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Publication numberUS3452421 A
Publication typeGrant
Publication dateJul 1, 1969
Filing dateMar 13, 1964
Priority dateMar 13, 1964
Publication numberUS 3452421 A, US 3452421A, US-A-3452421, US3452421 A, US3452421A
InventorsJoseph Chin Jung Cheng, William Earl Mckinley
Original AssigneeCaterpillar Tractor Co
Export CitationBiBTeX, EndNote, RefMan
External Links: USPTO, USPTO Assignment, Espacenet
Friction welding of dissimilar materials
US 3452421 A
Abstract  available in
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Claims  available in
Description  (OCR text may contain errors)

. y i969 JOSEPH CHIN JUNG CHENG ETAL 3,452,421

FRICTION WELDiNG OF DISSIMILAR MATERIALS Filed March 13, 1964 INVENTORS JOSEPH CHIN JUN HENG WILLIAM EARL Mc LEY United States Patent US. Cl. 29470.3 Claims ABSTRACT OF THE DISCLOSURE In the process of friction welding dissimilar workpieces, a collet of heat conducting material is placed in contact with the workpiece which tends to produce a greater amount of upset adjacent the interface for the two workpieces to act as a heat sink and achieve a stronger friction weld.

This invention relates in general to friction welding, and, more particularly, to the friction welding of dissimilar materials.

An object of this invention is to provide a method and apparatus for making stronger friction welds between workpieces of dissimilar materials.

Another object of this invention is to reduce the amount of upset produced when friction welding dissimilar materials.

Many other objects, advantages and features of invention reside in the particular construction, combination and arrangement of parts involved in this invention and its practice as will be understood from the following description and accompanying drawing wherein:

FIGURE 1 is a longitudinal section through a rotatably mounted chuck and fixed chuck having workpieces secured therein prior to friction welding, one workpiece having an upset controlling collet according to this invention placed over it and shown in longitudinal section;

FIGURE 2 is a longitudinal section through fragments of two workpieces of dissimilar materials after they have been conventionally friction welded;

FIGURE 3 is a longitudinal section through fragments of two workpieces of dissimilar materials and an upset controlling collet after the workpieces have been friction welded according to this invention; and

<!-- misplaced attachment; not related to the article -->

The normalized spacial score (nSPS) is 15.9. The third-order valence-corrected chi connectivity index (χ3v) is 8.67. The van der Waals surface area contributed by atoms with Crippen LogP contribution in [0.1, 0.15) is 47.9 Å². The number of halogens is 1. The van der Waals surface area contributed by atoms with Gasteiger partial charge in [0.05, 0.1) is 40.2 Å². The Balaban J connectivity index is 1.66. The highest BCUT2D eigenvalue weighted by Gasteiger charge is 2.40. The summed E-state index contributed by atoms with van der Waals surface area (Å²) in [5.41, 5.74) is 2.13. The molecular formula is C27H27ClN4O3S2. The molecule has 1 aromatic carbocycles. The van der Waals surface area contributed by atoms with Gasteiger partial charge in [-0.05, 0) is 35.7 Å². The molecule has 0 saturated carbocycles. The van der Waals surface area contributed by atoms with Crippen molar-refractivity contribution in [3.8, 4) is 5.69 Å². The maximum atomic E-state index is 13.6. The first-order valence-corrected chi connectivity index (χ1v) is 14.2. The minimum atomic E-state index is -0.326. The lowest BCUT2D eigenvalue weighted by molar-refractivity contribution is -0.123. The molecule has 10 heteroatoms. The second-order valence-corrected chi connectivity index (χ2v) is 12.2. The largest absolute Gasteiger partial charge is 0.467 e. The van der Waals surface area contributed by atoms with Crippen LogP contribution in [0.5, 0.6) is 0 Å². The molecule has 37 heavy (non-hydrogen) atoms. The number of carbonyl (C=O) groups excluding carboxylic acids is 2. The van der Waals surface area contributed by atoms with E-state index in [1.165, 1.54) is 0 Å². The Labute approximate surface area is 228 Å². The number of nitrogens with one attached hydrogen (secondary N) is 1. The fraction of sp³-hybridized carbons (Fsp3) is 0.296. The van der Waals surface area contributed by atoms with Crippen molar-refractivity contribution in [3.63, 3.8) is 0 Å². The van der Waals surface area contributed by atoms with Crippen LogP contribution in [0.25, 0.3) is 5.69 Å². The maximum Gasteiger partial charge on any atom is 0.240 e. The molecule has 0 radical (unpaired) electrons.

FIGURE 4 is a longitudinal section through fragments of two tubular workpiecs of dissimilar materials and through an upset controlling collet and plug according to this invention.

Referring to the drawing in detail, FIGURE 1 shows a stationary chuck mounted on a fixed member 11 and having the jaws 12 securing a workpiece 13. A rotatably mounted chuck 14 is fixed on the hollow shaft 15 to rotate with it while being advanced toward chuck 11. Chuck 14 has the jaws 16 securing the workpiece 17.

If workpiece 17 is of copper and workpiece 13 is of aluminum, the workpieces may be conventionally friction welded by rapidly rotating the workpieces relative to each other and forcing them together. As heat of friction builds up in the weld area or area of contact between the workpieces, the relative rotation is brought to a stop as the workpieces are continued to be forced together. The heat of friction in the weld area renders the workpieces plastic so that, after the relative rotation ceases, a weld is made between them.

As shown in FIGURE 2, when a copper workpiece 17 is friction welded to an aluminum workpiece 13, the greater heat conductivity of the copper workpiece 17 conducts heat rapidly from the weld area. Most of the upset 20 flows from the weaker aluminum workpiece 13.

The great flow of upset from the aluminum workpiece 3,452,421 Patented July 1, 1969 13 is undesirable as it results in a waste of material. The more rapid flow of the aluminum workpiece 13 reduces the effective welding pressure about the periphery of the weld area. After accomplishing a conventional friction weld between such dissimilar materials, there is a relatively wide heat affected zone on the aluminum side of the weld area.

As shown in FIGURES 1 and 3, a collet 21 is placed about the end of the aluminum workpiece 13. Collet 21 has an annular internal cutout 22 formed about the end of workpiece 13. Collet 21 should be made of a material with a high heat capacity, i.e., a high specific heat and a high density. Collet 21 should also be made of a material having a reasonable strength, such as copper, brass, steel, alloy steel, and the like. While collet 21 is shown attached to the stationary workpiece 13, it could just as well be slipped about the rotating workpiece 17. However, when dissimilar metals or materials are to be joined, collet 21 should be placed about the material from which the greatest upset will fiow. Thus collet 21 may be about a weaker material.